Master in receive mode in SPI

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Hi Guys,

I am using the ATmega328 as the master and am trying to transmit some data to a slave (this is not a microcontroller but like a temp. sensor). I want to transmit some data then wait for 500 ms and then start receiving data from the slave. I was trying something like below:


#include              
#include  
#include 

#define ddr_spi    DDRB     
#define port_spi   PORTB     
#define pin_ss     PORTB2       
#define pin_mosi   PORTB3       
#define pin_miso   PORTB4       
#define pin_sck    PORTB5       

unsigned char Data;
unsigned char i;
unsigned char count = 10;
//---------------------------------------------------------------------------
void SPI_MasterInit(void)
{
   ddr_spi   = ((1<<pin_mosi)|(1<<pin_sck))|((1<<pin_ss));    // MOSI, SCK = 1
   PORTB = 0xFF; //This is very important; need to toggle Slave select line from high to low
 SPCR      = (1<<SPE) | (1<<MSTR) | ( 0 << SPI2X) | (0 << SPR1) | (0 << SPR0) ;  

   PORTB &= ~(1 << pin_ss); //toggle slave select line from high to low
   Data = SPSR;
   Data = SPDR;

}


//---------------------------------------------------------------------------
void SPI_MasterTransmit(char Spi_Data)
{
      SPDR =   Spi_Data;               // Load byte to output register
      while(!(SPSR&(1<<SPIF)));     // Wait for byte to be sent
}


//---------------------------------------------------------------------------

void Device_init()

{
     DDRD = 0xFF;
     PORTD = 0x15;
}
     

void SPI_MasterReceive()

{
       
       while (!(SPSR & (1 << SPIF)));
       return SPDR;
}

int main (void)
{   
   
   Device_init();
   SPI_MasterInit();               
 
   while(1)                         
   {
      if(count)

      {       
	  SPI_MasterTransmit(0x55);
		 count--;
       }
      _delay_ms(500);

     SPI_MasterReceive();

   }

}


I expect to receive 10 bytes each with a value of 0x55 from the slave. I have connected the MISO pin of the master to the output pin of the slave.

Will this work? I haven't tried it yet but I am going to give it a shot.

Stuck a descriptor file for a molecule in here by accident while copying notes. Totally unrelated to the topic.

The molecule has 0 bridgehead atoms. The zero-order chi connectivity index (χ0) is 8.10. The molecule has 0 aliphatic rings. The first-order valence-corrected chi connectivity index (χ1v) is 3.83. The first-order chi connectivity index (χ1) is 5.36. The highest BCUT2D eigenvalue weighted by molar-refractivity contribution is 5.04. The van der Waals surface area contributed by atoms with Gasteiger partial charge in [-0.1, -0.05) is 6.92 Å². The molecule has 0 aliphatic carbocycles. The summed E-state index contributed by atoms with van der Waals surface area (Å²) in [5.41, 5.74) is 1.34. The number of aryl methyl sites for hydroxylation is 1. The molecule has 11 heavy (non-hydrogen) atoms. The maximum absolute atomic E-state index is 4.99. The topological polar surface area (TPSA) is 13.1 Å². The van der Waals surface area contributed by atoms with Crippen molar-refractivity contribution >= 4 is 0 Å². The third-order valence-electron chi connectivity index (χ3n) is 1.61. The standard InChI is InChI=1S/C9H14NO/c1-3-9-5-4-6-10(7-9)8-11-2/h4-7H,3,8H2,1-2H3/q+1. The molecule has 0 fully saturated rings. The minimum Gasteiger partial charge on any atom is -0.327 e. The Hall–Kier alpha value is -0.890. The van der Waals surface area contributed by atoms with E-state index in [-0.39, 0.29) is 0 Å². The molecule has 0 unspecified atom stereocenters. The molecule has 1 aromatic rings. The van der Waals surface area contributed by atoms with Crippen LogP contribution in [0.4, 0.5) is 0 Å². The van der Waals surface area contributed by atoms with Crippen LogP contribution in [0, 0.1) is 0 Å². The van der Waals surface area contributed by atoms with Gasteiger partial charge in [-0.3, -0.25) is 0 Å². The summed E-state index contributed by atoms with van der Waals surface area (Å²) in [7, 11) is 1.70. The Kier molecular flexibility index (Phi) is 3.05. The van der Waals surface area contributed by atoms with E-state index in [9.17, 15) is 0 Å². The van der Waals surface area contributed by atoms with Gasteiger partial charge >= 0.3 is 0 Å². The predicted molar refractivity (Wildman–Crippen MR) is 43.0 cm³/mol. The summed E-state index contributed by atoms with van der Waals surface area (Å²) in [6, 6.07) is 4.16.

Thanks.

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Using a single spi() function seems so much more sensible:

//--  Use a single function ----------------------------------
char SPI(char Spi_Data)
{
      SPDR = Spi_Data;              // Load byte to output register
      while(!(SPSR&(1<<SPIF)));     // Wait for byte to be sent
      return SPDR;
}
   while(1)                         
   {
      if(count)
      {       
          SPI(0x55);
          count--;
      }
      _delay_ms(500);
      c = SPI(0x00);          // just receive
   }

Your current void functions are not going to return anything.

David.

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Thanks for the feedback. Before I change my functions, I am trying a basic test to check and see if the device responds. I am trying to take the SS pin low on the master side so that the master goes into listen mode:

#include              
#include  
#include 

#define ddr_spi    DDRB     
#define port_spi   PORTB     
#define pin_ss     PORTB2       
#define pin_mosi   PORTB3       
#define pin_miso   PORTB4       
#define pin_sck    PORTB5       

unsigned char Data;
unsigned char count = 155;

//---------------------------------------------------------------------------
void SPI_MasterInit(void)
{
   ddr_spi   = ((1<<pin_mosi)|(1<<pin_sck))|((1<<pin_ss));    // MOSI, SCK = 1
   PORTB = 0xFF; //This is very important; need to toggle Slave select line from high to low
   SPCR |= (1 << CPOL) | (1<<SPE) | (1<<MSTR) | ( 0 << SPI2X) | (0 << SPR1) | (0 << SPR0) ;  

   PORTB &= ~(1 << pin_ss); //toggle slave select line from high to low
   PORTB |= (1 << pin_ss);
   Data = SPSR;
   Data = SPDR;

}


//---------------------------------------------------------------------------
void SPI_MasterTransmit(char Spi_Data)
{
      SPDR =   Spi_Data;               // Load byte to output register
      while(!(SPSR&(1<<SPIF)));     // Wait for byte to be sent
}


//---------------------------------------------------------------------------

unsigned char SPI_MasterReceive() 

{ 
        
       while (!(SPSR & (1 << SPIF))); 
       return SPDR; 
} 


int main (void)
{   
   

   SPI_MasterInit();               
  
   while(1)                         
   {
      
	  if(count)

      {       
	  SPI_MasterTransmit(0x55);
		 count--;
       }

    else
	{
	_delay_us(50);
	PORTB &= ~(1 << pin_ss);
	    
   }
	}
    



}

I checked the SS pin on the scope and it does go low when it is supposed to. I have connected the device's "MISO" pin to the Atmega328's MISO pin.

However I am not seeing anydata on the MISO pin. What am I missing?

I also noticed that when the master had stopped transmitting there is no clock on the SCK pin which is normal. However to see something on the MISO pin, do I need the master to be sending the clock?

Do I have to switch the master over to slave mode?

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You fail to understand what David told you... SPI is full duplex. The master controls the clock, with a data bit being shifted in both directions on each pulse. So in order to receive a byte, you must transmit a byte. Depending on the protocol, the byte sent [or received] may or may not have any meaning.